Trump's Immigration Crackdown Means ICE Will Track Your License Plate Even if You're Not an Immigrant

Think immigration crackdowns don't affect you? You're wrong.


Axel Heimken/dpa/picture-alliance/Newscom

Immigration and Customs Enforcement (ICE) now has access to a national database of license plates, allowing it to track millions of cars on a daily basis regardless of the owners' immigration status.

A no-bid contract awarded in December by the Department of Homeland Security will allow ICE "access to a commercially available License Plate Reader (LPR) database." Though the contract recipient is not identified in public documents, The Verge (which first uncovered the contract's existence) reports that ICE will use a database built and maintained by Vigilant Solutions, a California-based company that partners with law enforcement agencies across the country to collect scans of law-abiding citizens' plates.

Each snapshot included in the database includes the license plate number, the attached vehicle's make and model, the state of registration, the GPS coordinates, and a timestamp, according to a "privacy impact assessment" released by DHS. License plate scanners are often attached to police cars, but some jurisdictions have them at fixed locations, including toll booths, bridges, and even ordinary road signs.

"Some LPR systems also capture within the image the environment surrounding a vehicle, which may include drivers and passengers," the assessment notes. "Information can be collected from all vehicles that pass the camera."

Despite the obvious privacy issues, the DHS assessment concludes that it's fine for ICE to have access to the database, in the name of "public safety and national security."

Automated license plate readers have been a point of concern for the American Civil Liberties Union (ACLU) since 2013, when the organization released a report based on public records requests submitted to 600 police departments. The ACLU said the scanners were "becoming a tool for mass routine location tracking and surveillance."

While license plate scanners can be used for legitimate law enforcement functions as part of criminal investigations, the ACLU says those instances account for "a tiny fraction" of the millions of license plate records tracking drivers, most of whom have no idea that they're in the database.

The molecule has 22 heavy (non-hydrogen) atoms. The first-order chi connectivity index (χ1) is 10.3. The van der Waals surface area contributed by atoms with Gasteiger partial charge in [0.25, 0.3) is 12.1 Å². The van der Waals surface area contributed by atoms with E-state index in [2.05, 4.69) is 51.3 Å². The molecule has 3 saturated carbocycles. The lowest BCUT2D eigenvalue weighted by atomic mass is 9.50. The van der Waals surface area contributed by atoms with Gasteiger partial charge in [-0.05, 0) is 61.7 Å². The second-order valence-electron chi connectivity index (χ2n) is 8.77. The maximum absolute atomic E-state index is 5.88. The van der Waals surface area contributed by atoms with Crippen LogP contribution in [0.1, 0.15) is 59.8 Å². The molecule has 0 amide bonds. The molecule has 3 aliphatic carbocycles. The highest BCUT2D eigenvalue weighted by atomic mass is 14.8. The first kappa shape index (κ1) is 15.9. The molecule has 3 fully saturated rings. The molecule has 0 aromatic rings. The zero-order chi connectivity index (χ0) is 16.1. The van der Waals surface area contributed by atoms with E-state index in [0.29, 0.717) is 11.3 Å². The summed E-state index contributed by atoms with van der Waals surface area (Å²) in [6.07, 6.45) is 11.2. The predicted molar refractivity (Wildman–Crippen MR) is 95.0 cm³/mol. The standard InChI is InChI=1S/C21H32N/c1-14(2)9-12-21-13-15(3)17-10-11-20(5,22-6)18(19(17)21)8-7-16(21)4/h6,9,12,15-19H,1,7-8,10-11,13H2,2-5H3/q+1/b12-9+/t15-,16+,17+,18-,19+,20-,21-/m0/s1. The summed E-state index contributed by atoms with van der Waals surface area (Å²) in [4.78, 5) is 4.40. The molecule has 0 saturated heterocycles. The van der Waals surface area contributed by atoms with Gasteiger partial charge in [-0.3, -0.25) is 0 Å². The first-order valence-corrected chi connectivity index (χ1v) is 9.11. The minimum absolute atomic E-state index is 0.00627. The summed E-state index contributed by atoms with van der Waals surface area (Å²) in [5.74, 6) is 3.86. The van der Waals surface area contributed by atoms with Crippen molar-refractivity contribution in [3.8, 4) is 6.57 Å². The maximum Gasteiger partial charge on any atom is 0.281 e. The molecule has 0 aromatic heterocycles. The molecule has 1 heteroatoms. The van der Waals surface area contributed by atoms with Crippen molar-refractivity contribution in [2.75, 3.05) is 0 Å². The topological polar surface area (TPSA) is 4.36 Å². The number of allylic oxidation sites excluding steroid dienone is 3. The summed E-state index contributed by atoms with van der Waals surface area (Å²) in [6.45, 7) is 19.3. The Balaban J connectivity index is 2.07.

The DHS contract states that "ICE is neither seeking to build nor contribute to a national public or private LPR database." But the immigration cops are happy to put the existing database to use.

According to The Verge, ICE will be able to query the database for five years' worth of data, enough to track nearly every movement that a target might have made during that time. Agents will also get immediate email alerts when a particular license plate is spotted again.

"Knowing the previous location(s) of a vehicle can help determine the whereabouts of subjects of criminal investigations or priority aliens to facilitate their interdiction and removal," the privacy assessment explains. "In some cases, when other leads have gone cold, the availability of commercial LPR data may be the only viable way to find a subject."

The Verge also reports that DHS experimented with giving ICE access to license plate scanner databases in 2012, but the Obama administration ultimately backed away from the idea because of privacy concerns. The Trump administration, which has made it a priority to apprehend and deport illegal immigrants—even ones who pose no apparent risk to public safety or national security—seems to have no such qualms.

To be clear, the national LPR database maintained by Vigilant Solutions does not discriminate between cars owned by illegal immigrants and those owned by legal residents of the United States. For that matter, it does not discriminate between vehicles owned by people suspected of committing any crime and everyone else. It's a blanket surveillance tool that tracks an estimated 100 million people every month as they commute, run errands, and visit friends. It even covers cars that are just parked on their owners' driveways.

This database shouldn't exist at all, whether or not ICE uses it. In the meantime, millions of innocent Americans can have their vehicles tracked by the immigration police—whether they are immigrants or not—for no reason at all.